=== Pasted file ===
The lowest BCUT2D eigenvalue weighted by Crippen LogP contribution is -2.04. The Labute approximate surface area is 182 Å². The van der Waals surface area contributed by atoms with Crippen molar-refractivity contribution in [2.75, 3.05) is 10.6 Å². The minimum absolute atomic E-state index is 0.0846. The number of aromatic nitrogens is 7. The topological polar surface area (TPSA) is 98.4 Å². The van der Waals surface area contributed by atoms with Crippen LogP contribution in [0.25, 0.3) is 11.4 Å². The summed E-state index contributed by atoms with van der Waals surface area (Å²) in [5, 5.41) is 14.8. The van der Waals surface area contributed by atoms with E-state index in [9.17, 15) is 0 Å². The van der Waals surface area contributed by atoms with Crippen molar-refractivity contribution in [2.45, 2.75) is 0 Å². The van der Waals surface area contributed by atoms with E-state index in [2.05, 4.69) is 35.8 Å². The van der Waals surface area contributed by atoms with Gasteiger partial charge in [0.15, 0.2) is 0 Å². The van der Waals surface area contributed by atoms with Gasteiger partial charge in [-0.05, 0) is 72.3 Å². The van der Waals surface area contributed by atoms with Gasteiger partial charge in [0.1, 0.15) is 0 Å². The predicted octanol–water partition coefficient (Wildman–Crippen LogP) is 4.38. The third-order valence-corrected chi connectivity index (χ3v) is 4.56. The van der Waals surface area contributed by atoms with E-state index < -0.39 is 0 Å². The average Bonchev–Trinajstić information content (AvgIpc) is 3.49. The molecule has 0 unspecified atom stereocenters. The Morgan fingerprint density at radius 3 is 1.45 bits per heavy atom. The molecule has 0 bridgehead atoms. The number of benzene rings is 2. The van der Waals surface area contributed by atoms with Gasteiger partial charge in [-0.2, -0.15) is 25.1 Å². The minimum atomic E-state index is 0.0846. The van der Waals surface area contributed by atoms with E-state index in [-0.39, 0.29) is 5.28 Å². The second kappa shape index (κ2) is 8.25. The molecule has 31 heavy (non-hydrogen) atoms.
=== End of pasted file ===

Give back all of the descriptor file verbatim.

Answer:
The lowest BCUT2D eigenvalue weighted by Crippen LogP contribution is -2.04. The Labute approximate surface area is 182 Å². The van der Waals surface area contributed by atoms with Crippen molar-refractivity contribution in [2.75, 3.05) is 10.6 Å². The minimum absolute atomic E-state index is 0.0846. The number of aromatic nitrogens is 7. The topological polar surface area (TPSA) is 98.4 Å². The van der Waals surface area contributed by atoms with Crippen LogP contribution in [0.25, 0.3) is 11.4 Å². The summed E-state index contributed by atoms with van der Waals surface area (Å²) in [5, 5.41) is 14.8. The van der Waals surface area contributed by atoms with E-state index in [9.17, 15) is 0 Å². The van der Waals surface area contributed by atoms with Crippen molar-refractivity contribution in [2.45, 2.75) is 0 Å². The van der Waals surface area contributed by atoms with E-state index in [2.05, 4.69) is 35.8 Å². The van der Waals surface area contributed by atoms with Gasteiger partial charge in [0.15, 0.2) is 0 Å². The van der Waals surface area contributed by atoms with Gasteiger partial charge in [-0.05, 0) is 72.3 Å². The van der Waals surface area contributed by atoms with Gasteiger partial charge in [0.1, 0.15) is 0 Å². The predicted octanol–water partition coefficient (Wildman–Crippen LogP) is 4.38. The third-order valence-corrected chi connectivity index (χ3v) is 4.56. The van der Waals surface area contributed by atoms with E-state index < -0.39 is 0 Å². The average Bonchev–Trinajstić information content (AvgIpc) is 3.49. The molecule has 0 unspecified atom stereocenters. The Morgan fingerprint density at radius 3 is 1.45 bits per heavy atom. The molecule has 0 bridgehead atoms. The number of benzene rings is 2. The van der Waals surface area contributed by atoms with Gasteiger partial charge in [-0.2, -0.15) is 25.1 Å². The minimum atomic E-state index is 0.0846. The van der Waals surface area contributed by atoms with E-state index in [-0.39, 0.29) is 5.28 Å². The second kappa shape index (κ2) is 8.25. The molecule has 31 heavy (non-hydrogen) atoms.